What is the difference between the two confronting ideologies? Are they ideologies at all? It would be unjustified to say that one represents the interest of underprivileged while the other stands for more established citizens. So, if not ideology, what makes one Labour or Nationalist? After a few years of wondering, I have come to a conclusion it is [hopes for] personal benefits for oneself and his/her family or paying off for the benefits/lack of them in the past. In a nutshell, it is gratitude or rancor. To be fair, not everyone in Malta is enthusiastic about the two-party system. There are a number of independent thinkers siding with Alternattiva Democratika, and those utterly skeptical about politicians as a class, labeling them all immature.

All these observations are quite unbelievable for a Russian person. At the beginning, Malta’s political realities were incomprehensible for a citizen of the country with a very low, almost non-existent, trust in the political elite whichever side it represents. Yes, despite the ever-alarming political and economic situation in the country, Russians do not believe their vote would make any difference or that it has any power at all – that is why the political climate in Malta was a whole new experience.

pl-pn
Red vs Blue. Cartoon published on MaltaToday in 6th January 2016. The original is available here.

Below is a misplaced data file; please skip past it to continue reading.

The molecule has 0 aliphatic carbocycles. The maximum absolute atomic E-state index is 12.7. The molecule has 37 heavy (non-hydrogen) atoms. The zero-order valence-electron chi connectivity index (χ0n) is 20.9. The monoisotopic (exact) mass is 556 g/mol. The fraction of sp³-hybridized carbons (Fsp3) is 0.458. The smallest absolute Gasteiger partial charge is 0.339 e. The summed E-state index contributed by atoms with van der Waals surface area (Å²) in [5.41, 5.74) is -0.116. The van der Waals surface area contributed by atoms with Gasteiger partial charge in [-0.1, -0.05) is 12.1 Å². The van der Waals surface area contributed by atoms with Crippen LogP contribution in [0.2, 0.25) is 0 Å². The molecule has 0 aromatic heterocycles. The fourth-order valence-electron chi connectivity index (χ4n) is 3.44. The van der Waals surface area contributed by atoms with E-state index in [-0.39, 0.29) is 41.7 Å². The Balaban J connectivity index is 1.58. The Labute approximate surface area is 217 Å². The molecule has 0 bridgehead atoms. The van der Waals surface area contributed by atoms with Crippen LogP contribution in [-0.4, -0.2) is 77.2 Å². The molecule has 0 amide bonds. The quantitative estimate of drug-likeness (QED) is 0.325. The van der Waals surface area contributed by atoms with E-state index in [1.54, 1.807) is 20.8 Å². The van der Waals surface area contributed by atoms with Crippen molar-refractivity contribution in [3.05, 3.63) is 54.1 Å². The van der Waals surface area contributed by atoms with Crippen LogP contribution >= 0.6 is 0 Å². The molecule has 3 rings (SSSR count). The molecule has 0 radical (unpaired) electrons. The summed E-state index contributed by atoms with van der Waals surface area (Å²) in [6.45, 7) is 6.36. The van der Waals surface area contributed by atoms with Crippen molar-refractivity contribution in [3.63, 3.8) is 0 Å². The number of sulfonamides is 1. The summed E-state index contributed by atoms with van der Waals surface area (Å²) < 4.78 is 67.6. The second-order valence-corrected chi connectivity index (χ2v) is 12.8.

Even though at times Maltese political scene looks like a verbal gang fight, there are still some undeniably positive facts about it – facts regular for the Maltese and incredible for foreigners. Politicians here are very close to their electorate – they literally are part of the crowd. You are very likely to meet them on streets, at restaurants or on the ferry. A minister might be living just a few doors away and a Member of Parliament might hang at your bar. The powerful guys are just one handshake away and they do remember to whom they owe their power. The very fact that reaching for the Prime Minister’s hand in Malta is quite realistic is already surreal to me. Living in a nearly totalitarian country, I got used to the fact that politicians exist in some parallel universe, completely isolated from mortals with high fences and protected by armed guards. While  Russia’s leaders might well be virtual remote characters or realistic game-generated images, in Malta they are mere humans made of flesh and bones. And that alone gives the public a very powerful mechanism of controlling them.